Final Fiduciary Rule Still Favors Level-Fee Work

Even with some significant softening by the Department of Labor and a more workable ‘best interest contract’ exemption, the new fiduciary rule is sure to drive more level-fee business for plan advisers and their service provider partners.

Experienced Employee Retirement Income Security Act (ERISA) attorneys and business development executives at Ascensus tell PLANADVISER the Department of Labor (DOL) final fiduciary rule still inherently favors flat-fee service arrangements for qualified plan clients and “an open architecture future for accessing retirement plan investments.”

Todd Berghuis, an experienced attorney and head of Ascensus’ ERISA compliance group, is among the crop of industry insiders who are hard at work pouring over the nearly 1,000 pages of fresh rulemaking that composes the DOL’s final fiduciary rule package. It’s tedious but also exciting work, he notes, and it is only just beginning, given the serious length and complexity of the rulemaking language.  

“Overall, frankly, I have been quite surprised by some of the softening that seems to be in the final rule compared with the proposed versions of the rule,” Berghuis says. “Not all of the industry’s comments and complaints were heeded, especially regarding the individual retirement account (IRA) segment of the advisory market, but there was much more positive change, from the industry’s perspective, than a lot of people were expecting, myself included.”

Steve Schweitzer, senior vice president at Ascensus working with the firm’s network of adviser partners, agrees with that sentiment, adding that the industry will need more time to fully appreciate the impact of the final rulemaking.  

“Early reaction we are hearing is especially positive around the reforms to the large plan carve-out, also called the sophisticated investor carve-out, shifting this from a cutoff of $100 million to $50 million,” Berghuis says. “It may seem fairly minor, but this change was much welcomed by the industry, which does a lot of business in this middle market. We think this carve-out will prove to be fairly important in protecting advice and education for plans and plan participants that have not historically employed a fiduciary adviser.”

Schweitzer adds that, for advisers and recordkeepers, “what the DOL did with education materials may also prove to be very important.” Under the previously proposed version of the rule, for example, use of specific asset-allocation models during education and advice sessions “would almost certainly have made an individual into a fiduciary.”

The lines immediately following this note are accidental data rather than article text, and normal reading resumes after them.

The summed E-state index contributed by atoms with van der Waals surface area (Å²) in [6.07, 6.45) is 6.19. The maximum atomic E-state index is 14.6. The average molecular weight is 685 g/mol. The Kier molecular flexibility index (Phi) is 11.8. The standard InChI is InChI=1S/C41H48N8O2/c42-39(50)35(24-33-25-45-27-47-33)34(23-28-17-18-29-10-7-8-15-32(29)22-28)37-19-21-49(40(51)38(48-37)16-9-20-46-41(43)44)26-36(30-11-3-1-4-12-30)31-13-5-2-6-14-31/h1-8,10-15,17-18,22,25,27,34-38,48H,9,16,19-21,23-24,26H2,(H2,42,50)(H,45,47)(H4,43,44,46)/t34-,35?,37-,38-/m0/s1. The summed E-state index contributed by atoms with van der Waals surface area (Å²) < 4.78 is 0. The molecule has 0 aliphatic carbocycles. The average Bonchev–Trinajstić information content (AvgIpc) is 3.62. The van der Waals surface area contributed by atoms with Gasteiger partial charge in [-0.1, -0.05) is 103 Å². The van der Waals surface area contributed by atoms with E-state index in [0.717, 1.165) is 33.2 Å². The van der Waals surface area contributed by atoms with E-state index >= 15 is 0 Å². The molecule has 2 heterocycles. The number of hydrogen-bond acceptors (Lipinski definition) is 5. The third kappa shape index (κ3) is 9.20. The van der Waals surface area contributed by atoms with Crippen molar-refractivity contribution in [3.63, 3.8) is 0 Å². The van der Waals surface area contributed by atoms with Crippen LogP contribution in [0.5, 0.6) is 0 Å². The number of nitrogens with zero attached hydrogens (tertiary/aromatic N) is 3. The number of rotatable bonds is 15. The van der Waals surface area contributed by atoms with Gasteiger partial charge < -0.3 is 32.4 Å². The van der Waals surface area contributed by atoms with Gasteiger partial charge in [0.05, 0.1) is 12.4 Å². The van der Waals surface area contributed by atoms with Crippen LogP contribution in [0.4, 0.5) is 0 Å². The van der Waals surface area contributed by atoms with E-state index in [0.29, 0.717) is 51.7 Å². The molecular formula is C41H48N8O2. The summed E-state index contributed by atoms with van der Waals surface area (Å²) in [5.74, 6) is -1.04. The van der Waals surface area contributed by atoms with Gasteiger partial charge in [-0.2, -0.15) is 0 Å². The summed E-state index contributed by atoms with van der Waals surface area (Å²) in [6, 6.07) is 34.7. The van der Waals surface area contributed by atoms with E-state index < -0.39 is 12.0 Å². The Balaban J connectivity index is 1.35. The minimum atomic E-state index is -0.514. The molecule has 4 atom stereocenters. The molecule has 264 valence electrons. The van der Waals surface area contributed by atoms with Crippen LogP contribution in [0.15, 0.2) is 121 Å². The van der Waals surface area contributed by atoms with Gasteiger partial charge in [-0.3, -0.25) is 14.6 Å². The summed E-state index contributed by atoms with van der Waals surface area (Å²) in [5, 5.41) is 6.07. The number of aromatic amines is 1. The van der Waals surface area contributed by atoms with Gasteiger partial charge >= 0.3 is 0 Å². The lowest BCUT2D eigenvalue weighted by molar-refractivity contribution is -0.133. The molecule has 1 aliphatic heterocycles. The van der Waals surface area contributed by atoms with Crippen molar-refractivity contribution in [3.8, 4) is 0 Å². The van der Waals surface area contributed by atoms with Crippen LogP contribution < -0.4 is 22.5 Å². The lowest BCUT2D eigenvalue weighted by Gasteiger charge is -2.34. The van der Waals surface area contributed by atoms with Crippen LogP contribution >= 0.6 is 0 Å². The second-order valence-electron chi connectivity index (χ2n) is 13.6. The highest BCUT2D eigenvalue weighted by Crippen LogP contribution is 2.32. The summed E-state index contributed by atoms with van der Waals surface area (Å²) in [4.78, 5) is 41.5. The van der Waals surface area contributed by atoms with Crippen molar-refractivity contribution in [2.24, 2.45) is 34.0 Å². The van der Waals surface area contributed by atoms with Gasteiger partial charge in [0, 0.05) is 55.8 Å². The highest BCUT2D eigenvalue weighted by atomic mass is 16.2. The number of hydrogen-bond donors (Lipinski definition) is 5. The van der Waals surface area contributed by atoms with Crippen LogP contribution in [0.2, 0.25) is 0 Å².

“Fortunately, DOL seems to have improved flexibility for using these types of education materials in a nonfiduciary setting, at least as far as it applies to ERISA plan participants being supplied with things like model portfolio allocations,” Schweitzer says. “They also seem to have made the BIC [best-interest contract exemption] easier to use, which has received very strong positive feedback from the advisory industry.”

NEXT:  Fiduciary compensation models will evolve 

Echoing other firms that started long ago down the road of building open-architecture platforms, the Ascensus executives feel their firm is positioned well for the new fiduciary paradigm.

“I think we’re very well-prepared, and a large part of that is because we are open architecture on our investment platform, and we’ve been very committed to this approach for a while now,” Schweitzer says. “We have many advisers using level compensation arrangements happily, which is clearly going to be easier from a fiduciary compliance perspective compared with practices that rely on variable commissions. Our data shows this is a trend that has been happening for a number of years now, even before the fiduciary rule debate started to heat up again.”

The pair does not believe commissions and revenue sharing will go away overnight, but as Berghuis puts it, “the final regulation is clearly going to have a very large impact on advisers and broker/dealer [B/D] compensation. We’re in the digestion period, but the result is going to be different communication requirements, different contract requirements and even different business flows.”

“At the end of the day, it does not hugely change what it means to be a fiduciary, and it’s not rocket science to be a good fiduciary,” Schweitzer concludes. “More advisers and brokers will be fiduciaries, but they can also feel confident that others are having success as fiduciaries. Level fees are going to play a bigger role in the future.”